PROVERBS FOR THE PEOPLE. - This book was written to afford illustrations of Christian morals founded on the proverbs of Solomon. The author is Rev. E. L. Magoon, already known to the literary public. We can commend it “with a will,” having read it nearly through at a sitting. It is instinct with life. “ The spirit of the living creature is in the wheels.” The book is not one of those tamely correct things, which neither commit a fault nor mend one, which have neither faults nor anything else. It abounds in those lesser blemishes which would keep a minor critic busy for a month. Its style, though rather ambitious, is careless and free, like the high-spirited and dashing hunter of the West. And as deadly is its aim, when levelled at the gay plumes of folly, the serpent-coils of sin, and the shaggy mane of vice. The author's reading and memory are immense.

It is long since we have fallen in with such a “quotationipotent” book. It is a sort of cyclopedia of citations, from all authors, in prose and verse, relating to the subjects treated. Indeed, it herein runs to some excess; and the reader will often feel, that some of the passages taken from older writers, are only cheating him out of something better of the author's own. But he is not wanting here. He has given much of his own inditing, which will hereafter be quoted in its turn by others. We admire this book ; and yet we retain a long-cherished opinion, that the proper book on Christian morals is not yet written. The grand desideratum is a lively and pungent work on points of morality, composed in the highest fervors of evangelic feeling; and giving the same prominence to the work of Christ, and the work of the Spirit, in the discussion of moral duties, as in explaining experimental piety. What is wanted, is a detailed exhibition of Christian morality, penned in the likeness of those sketches which abound in the letters of the great apostle to the Gentiles.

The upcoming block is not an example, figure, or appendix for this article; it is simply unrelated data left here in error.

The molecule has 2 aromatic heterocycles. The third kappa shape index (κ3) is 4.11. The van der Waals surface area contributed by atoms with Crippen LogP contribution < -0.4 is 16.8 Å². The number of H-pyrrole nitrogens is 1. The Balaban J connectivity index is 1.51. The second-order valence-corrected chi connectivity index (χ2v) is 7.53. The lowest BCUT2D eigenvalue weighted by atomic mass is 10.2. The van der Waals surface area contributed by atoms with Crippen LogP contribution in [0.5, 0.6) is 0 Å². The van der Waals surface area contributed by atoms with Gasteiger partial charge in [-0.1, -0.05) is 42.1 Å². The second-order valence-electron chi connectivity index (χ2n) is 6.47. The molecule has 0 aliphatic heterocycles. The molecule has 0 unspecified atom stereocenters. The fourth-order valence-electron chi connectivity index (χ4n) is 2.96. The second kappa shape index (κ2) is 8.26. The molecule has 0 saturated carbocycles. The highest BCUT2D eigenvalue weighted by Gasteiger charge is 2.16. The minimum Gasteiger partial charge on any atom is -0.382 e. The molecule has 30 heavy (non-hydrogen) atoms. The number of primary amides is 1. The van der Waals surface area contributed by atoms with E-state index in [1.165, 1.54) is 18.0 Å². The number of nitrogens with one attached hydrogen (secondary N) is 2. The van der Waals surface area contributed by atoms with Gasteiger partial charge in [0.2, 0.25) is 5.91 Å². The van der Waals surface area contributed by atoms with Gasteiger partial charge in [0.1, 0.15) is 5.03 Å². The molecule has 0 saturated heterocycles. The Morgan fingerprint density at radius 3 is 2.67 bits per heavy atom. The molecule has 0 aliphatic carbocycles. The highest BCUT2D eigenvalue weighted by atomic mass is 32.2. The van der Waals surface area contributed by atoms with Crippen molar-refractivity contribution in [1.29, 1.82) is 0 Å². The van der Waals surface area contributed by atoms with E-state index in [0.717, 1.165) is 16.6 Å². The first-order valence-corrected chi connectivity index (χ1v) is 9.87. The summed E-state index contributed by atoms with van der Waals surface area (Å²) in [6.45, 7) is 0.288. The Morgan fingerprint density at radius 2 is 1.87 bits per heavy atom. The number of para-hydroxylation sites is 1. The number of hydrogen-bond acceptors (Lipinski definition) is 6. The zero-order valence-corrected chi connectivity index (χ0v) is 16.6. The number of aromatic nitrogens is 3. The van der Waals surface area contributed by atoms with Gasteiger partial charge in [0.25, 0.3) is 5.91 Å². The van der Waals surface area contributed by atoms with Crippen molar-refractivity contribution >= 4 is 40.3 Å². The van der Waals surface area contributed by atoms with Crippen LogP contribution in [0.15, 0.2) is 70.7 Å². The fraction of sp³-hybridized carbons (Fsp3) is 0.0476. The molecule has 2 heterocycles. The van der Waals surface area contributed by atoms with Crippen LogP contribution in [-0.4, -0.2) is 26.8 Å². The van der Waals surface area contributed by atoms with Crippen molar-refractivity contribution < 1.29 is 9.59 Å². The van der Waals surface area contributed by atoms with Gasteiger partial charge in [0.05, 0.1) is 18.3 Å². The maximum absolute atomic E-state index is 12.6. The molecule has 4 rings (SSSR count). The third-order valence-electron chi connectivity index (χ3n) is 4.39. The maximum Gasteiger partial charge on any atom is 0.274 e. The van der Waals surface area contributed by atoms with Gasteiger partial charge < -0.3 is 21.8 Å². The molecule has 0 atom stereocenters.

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DR. WAYLAND'S UNIVERSITY SERMONS. — This volume, like the preceding, is issued by the well-known enterprise of Gould, Kendall and Lincoln, of this city. It contains a selection from the sermons preached within four years, to the officers and students of Brown University; and it is interesting as a sample of the religious instruction imparted in the chapel of that celebrated seminary. It is pretty safe to commend Dr. Wayland without reading him; but this we are unwilling to do for our own sakes. We find his University Sermons to be soundly orthodox, according to the ideas of Thomas Hollis; and devoutly pious, according to the sentiments of all good men. His views of the positive institutions of the gospel are somewhat too “low church” for us, who, like our Puritan fathers, believe that Christ has not left his own redeemed kingdom without a divine constitution and laws. But we can easily forgive this fault, which is excessively rare among our excellent Baptist brethren. Dr. Wayland joins a generous zeal for the truth, with a noble catholicity of soul toward the brethren who do not “ toe the tracks” exactly like himself. Were his largeness and warmth of heart to become general among those of his own exclusive communion, it would prove to be the life of their sect, and the death of their sectarianism. Would that such a temper might more fully pervade our own denomination, and every other! - We cannot close this notice, however, without a regret, that the magnanimity of Dr. Wayland has not raised him above the repetition of the old sing-song about Roger Williams and the Puritans. Mr. Williams undoubtedly had his merits, and, as some think, his deserts ; but, as respects the comparison between him and the Puritans, we have proved to a demonstration, in the first volume of this work, that he had no real advantage over them. The descant which is so loudly rung to his superior praise, we have shewed to have more sound than sense, and to partake more of poetic license than of historic truth.